HSE to repay €12m in interest to former patients

Report on patients’ private property accounts to be laid before Oireachtas

The money is unpaid interest  held by the HSE for safekeeping on behalf of patients in its care. Photograph: iStock

The money is unpaid interest held by the HSE for safekeeping on behalf of patients in its care. Photograph: iStock

 

Nearly 20,000 former health service patients, or their estates if they are deceased, are to receive nearly €12 million between them in the coming months as part of a HSE repayment scheme.

The money involved represents unpaid interest generated on funds held by the HSE for safekeeping on behalf of patients in its care – mainly in long-stay residential or mental health facilities – since the year 2000.

A report on the patients’ private property accounts, to be laid before the Oireachtas in the coming days, says a process to identify the relevant patients or their estates began last September and would be completed by June.

The 19,706 individuals concerned had been in HSE care since 2000 and have since either been discharged or died.

A further €2.6 million in unpaid interest has been identified already as belonging to more than 2,500 patients who remain in HSE care and whose private property accounts are still active. The outstanding interest due was paid out in these cases last autumn.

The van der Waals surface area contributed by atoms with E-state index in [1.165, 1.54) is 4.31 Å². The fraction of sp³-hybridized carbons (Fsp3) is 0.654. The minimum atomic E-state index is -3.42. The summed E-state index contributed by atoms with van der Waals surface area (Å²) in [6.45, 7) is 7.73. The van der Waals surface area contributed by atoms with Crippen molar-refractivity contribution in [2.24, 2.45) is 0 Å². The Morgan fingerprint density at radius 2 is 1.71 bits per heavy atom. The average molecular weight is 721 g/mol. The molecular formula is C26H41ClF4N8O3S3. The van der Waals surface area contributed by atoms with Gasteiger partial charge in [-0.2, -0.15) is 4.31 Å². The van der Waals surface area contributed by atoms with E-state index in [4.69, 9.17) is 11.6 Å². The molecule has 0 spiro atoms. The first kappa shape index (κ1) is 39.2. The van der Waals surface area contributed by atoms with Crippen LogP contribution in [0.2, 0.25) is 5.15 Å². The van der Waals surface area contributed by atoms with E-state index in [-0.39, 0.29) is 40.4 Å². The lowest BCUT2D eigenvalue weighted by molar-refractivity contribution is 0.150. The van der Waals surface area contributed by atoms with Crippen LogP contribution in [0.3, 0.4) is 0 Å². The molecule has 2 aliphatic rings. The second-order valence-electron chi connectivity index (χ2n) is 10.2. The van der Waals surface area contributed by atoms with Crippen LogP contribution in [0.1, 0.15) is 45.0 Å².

The new report, to be presented to the Oireachtas by the HSE, shows that at the end of 2017 there was about €116 million in nearly 6,000 individual patients’ private property accounts operated by the heath authority. The vast bulk of such funds are held by a central co-ordinating unit and are invested with the National Treasury Management Agency (NTMA).

Funds contained in the private property accounts include pensions or Department of Social Protection payments made to patients in HSE care.

Legal advice

Historically, however, health authorities going back to the former health boards did not allocate interest generated from such accounts to the patients. Instead, the health boards, based on legal advice they had received at the time, retained the interest and used it to defray the cost of operating the private property accounts.

After the HSE was established to replace the former regional health boards, it obtained legal advice which said it was obliged to remit interest earned to the patients concerned.

The report says over the past three years it had carried out a detailed exercise overseen by a small steering group to calculate and effect payment to the 22,293 entitled clients or estates.

It says that by August 2018, a total of 2,587 active central patients’ private property accounts (1,007 of which are deceased but estates not yet settled) had been credited with interest of €2.6 million and that the beneficiaries had been notified of the immediate availability of these funds.

“In relation to the remaining 19,706 cases, the patient is either deceased or is no longer in the care of the HSE. This involves interest held of €11.9 million. The task to source the relevant entitled persons/estates commenced in September 2018.

“Payments will be processed for all applications received until all entitled clients/ estates have been contacted or all reasonable efforts exhausted to locate them. This exercise will take approximately nine months to complete.”